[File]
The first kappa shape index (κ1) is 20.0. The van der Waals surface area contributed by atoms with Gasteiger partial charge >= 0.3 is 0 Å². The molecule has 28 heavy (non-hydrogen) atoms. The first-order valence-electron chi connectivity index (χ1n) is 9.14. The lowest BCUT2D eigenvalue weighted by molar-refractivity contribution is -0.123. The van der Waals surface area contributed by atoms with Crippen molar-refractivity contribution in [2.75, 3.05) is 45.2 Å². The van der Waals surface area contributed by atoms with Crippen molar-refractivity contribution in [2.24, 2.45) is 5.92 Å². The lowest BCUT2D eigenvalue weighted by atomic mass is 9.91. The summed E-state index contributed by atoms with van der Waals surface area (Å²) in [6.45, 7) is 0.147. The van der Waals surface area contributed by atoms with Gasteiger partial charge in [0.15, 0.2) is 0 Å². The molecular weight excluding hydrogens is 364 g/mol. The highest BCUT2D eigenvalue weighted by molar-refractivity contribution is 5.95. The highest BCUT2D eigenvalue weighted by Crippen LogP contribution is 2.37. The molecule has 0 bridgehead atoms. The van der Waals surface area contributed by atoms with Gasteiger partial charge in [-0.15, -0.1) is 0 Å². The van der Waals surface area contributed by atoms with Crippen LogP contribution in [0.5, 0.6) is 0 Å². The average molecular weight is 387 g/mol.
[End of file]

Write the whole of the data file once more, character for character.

The first kappa shape index (κ1) is 20.0. The van der Waals surface area contributed by atoms with Gasteiger partial charge >= 0.3 is 0 Å². The molecule has 28 heavy (non-hydrogen) atoms. The first-order valence-electron chi connectivity index (χ1n) is 9.14. The lowest BCUT2D eigenvalue weighted by molar-refractivity contribution is -0.123. The van der Waals surface area contributed by atoms with Crippen molar-refractivity contribution in [2.75, 3.05) is 45.2 Å². The van der Waals surface area contributed by atoms with Crippen molar-refractivity contribution in [2.24, 2.45) is 5.92 Å². The lowest BCUT2D eigenvalue weighted by atomic mass is 9.91. The summed E-state index contributed by atoms with van der Waals surface area (Å²) in [6.45, 7) is 0.147. The van der Waals surface area contributed by atoms with Gasteiger partial charge in [0.15, 0.2) is 0 Å². The molecular weight excluding hydrogens is 364 g/mol. The highest BCUT2D eigenvalue weighted by molar-refractivity contribution is 5.95. The highest BCUT2D eigenvalue weighted by Crippen LogP contribution is 2.37. The molecule has 0 bridgehead atoms. The van der Waals surface area contributed by atoms with Gasteiger partial charge in [-0.15, -0.1) is 0 Å². The van der Waals surface area contributed by atoms with Crippen LogP contribution in [0.5, 0.6) is 0 Å². The average molecular weight is 387 g/mol.